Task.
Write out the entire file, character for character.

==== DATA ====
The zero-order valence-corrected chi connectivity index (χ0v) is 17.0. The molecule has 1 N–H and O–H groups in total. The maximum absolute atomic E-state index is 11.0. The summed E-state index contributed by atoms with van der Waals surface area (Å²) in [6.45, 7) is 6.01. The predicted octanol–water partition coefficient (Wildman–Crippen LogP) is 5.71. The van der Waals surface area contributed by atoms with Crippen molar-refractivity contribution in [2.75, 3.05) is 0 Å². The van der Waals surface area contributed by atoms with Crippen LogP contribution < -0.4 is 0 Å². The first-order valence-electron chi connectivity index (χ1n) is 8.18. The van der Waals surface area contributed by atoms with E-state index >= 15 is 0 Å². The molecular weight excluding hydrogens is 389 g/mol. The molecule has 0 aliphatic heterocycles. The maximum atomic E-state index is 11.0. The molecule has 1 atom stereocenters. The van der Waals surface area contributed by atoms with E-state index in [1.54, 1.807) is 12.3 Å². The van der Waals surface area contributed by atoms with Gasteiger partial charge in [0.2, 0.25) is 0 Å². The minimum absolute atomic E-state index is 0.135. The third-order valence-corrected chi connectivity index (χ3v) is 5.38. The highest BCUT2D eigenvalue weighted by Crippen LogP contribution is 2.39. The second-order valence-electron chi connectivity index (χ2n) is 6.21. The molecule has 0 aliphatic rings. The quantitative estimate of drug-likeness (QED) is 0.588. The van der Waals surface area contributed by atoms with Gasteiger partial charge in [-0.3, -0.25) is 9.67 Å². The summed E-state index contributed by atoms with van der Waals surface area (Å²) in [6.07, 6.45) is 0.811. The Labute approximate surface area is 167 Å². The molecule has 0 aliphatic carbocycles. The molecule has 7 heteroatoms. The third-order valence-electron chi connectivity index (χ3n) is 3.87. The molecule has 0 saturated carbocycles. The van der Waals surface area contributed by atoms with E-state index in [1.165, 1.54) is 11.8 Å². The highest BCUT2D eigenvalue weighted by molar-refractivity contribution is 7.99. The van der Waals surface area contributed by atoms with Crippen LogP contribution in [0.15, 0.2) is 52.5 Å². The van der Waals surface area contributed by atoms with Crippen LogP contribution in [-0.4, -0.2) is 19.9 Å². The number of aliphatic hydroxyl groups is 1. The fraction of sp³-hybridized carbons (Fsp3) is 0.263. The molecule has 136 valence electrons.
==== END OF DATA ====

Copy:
The zero-order valence-corrected chi connectivity index (χ0v) is 17.0. The molecule has 1 N–H and O–H groups in total. The maximum absolute atomic E-state index is 11.0. The summed E-state index contributed by atoms with van der Waals surface area (Å²) in [6.45, 7) is 6.01. The predicted octanol–water partition coefficient (Wildman–Crippen LogP) is 5.71. The van der Waals surface area contributed by atoms with Crippen molar-refractivity contribution in [2.75, 3.05) is 0 Å². The van der Waals surface area contributed by atoms with Crippen LogP contribution < -0.4 is 0 Å². The first-order valence-electron chi connectivity index (χ1n) is 8.18. The van der Waals surface area contributed by atoms with E-state index >= 15 is 0 Å². The molecular weight excluding hydrogens is 389 g/mol. The molecule has 0 aliphatic heterocycles. The maximum atomic E-state index is 11.0. The molecule has 1 atom stereocenters. The van der Waals surface area contributed by atoms with E-state index in [1.54, 1.807) is 12.3 Å². The van der Waals surface area contributed by atoms with Gasteiger partial charge in [0.2, 0.25) is 0 Å². The minimum absolute atomic E-state index is 0.135. The third-order valence-corrected chi connectivity index (χ3v) is 5.38. The highest BCUT2D eigenvalue weighted by Crippen LogP contribution is 2.39. The second-order valence-electron chi connectivity index (χ2n) is 6.21. The molecule has 0 aliphatic rings. The quantitative estimate of drug-likeness (QED) is 0.588. The van der Waals surface area contributed by atoms with Gasteiger partial charge in [-0.3, -0.25) is 9.67 Å². The summed E-state index contributed by atoms with van der Waals surface area (Å²) in [6.07, 6.45) is 0.811. The Labute approximate surface area is 167 Å². The molecule has 0 aliphatic carbocycles. The molecule has 7 heteroatoms. The third-order valence-electron chi connectivity index (χ3n) is 3.87. The molecule has 0 saturated carbocycles. The van der Waals surface area contributed by atoms with E-state index in [1.165, 1.54) is 11.8 Å². The highest BCUT2D eigenvalue weighted by molar-refractivity contribution is 7.99. The van der Waals surface area contributed by atoms with Crippen LogP contribution in [0.15, 0.2) is 52.5 Å². The van der Waals surface area contributed by atoms with Crippen LogP contribution in [-0.4, -0.2) is 19.9 Å². The number of aliphatic hydroxyl groups is 1. The fraction of sp³-hybridized carbons (Fsp3) is 0.263. The molecule has 136 valence electrons.